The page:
Like a microcosm of the last decade – in November we went nowhere, but in a very interesting way. Kelpie returned 0.6% for the month whilst the FTSE All Share and HFRX Hedge Fund Index were down 0.9% and 1.2% respectively.
Entering the month I was increasingly very cautious. The reasons for my pessimism I detailed in my 3 Macro posts, on bank earnings and on my belief that the coming quarters are likely to be recessionary in the UK, Europe, and probably the US too. In an attempt to weather the storm cash balances floated up to around 20% as a result of the sales below – I cut a bunch of smaller positions that were not for stock specific reasons. I may revisit some or all of these names in time.
My macro hedges were increased, adding a short position on the S&P 500 and a short on the Aussie against the US Dollar. The focus of so many aspirational, post University Anglo-Saxon emigration fantasies/realities, I have been somewhat sceptical of the Antipodean dream. Anecdotal and personal experience of wage & housing inflation along with the cost of living tells me we are in a commodity dependent bubble. Would people really be so keen to move Down Under were it to officially rename itself as the effective Chinese Colony it has become?
These hedges served their purpose contributing over 1% of performance as the market fell mid month, at this point they were trimmed but, alas, not taken off completely before the month end mega rally. Much ado about nothing.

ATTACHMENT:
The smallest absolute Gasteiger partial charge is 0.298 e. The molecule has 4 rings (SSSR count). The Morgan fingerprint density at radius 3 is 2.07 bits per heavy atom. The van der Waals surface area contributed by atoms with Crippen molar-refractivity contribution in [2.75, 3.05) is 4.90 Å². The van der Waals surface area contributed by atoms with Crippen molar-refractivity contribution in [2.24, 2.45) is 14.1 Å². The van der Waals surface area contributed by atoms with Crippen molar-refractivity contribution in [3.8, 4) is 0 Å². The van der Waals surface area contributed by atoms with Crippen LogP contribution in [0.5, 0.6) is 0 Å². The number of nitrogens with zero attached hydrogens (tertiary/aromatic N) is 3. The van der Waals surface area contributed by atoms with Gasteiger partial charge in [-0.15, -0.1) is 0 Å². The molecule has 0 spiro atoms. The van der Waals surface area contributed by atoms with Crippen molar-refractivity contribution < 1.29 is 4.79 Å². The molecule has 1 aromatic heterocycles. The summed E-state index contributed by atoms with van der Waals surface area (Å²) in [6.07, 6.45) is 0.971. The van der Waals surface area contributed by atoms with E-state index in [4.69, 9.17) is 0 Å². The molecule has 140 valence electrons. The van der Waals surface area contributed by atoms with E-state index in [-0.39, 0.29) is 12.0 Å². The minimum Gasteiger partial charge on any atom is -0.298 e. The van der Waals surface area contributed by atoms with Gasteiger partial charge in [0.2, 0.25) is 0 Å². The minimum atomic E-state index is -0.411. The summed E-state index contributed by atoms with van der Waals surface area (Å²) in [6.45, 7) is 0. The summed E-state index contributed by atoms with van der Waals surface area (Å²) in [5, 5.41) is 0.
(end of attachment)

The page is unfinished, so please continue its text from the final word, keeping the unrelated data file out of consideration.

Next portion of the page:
I have a watchlist, and a portfolio full of, stocks which I believe are either optically cheap, driven by extremely favourable fundamentals, dominant in their respective niches and for the most part, earnestly motivated to get the market to appreciate their intrinsic value. I would highlight Energold Drilling, Gravity, Dell and Yukon Nevada Gold in particular as stocks I view as extremely undervalued and most importantly, in control of their own destiny.
So why am I not buying with both hands? The answer is two-fold. The Shiller P/E index remains substantially over-valued for all but European indexes, indicating we will get better opportunities to buy ahead. More worryingly, the fact that I believe the range of macro possibilities is much wider than most managers are willing to admit makes me want to ensure I live to fight another day.
To quote Seth Klarman, “Why should the immediate opportunity set be the only one considered, when tomorrow’s may well be considerably more fertile than today’s?”
For the first time in decades investors truly have “nowhere to hide”. Cash and bonds earn near zero and are like dry tinder awaiting the (much anticipated) first sign of an inflationary match; meanwhile, equities are struggling through an ongoing, but occasionally stimulated, deflationary depression for the tapped out consumer which still represents 60-70% of First World GDP. In a volatile world, I don’t think it will pay to be fully invested.
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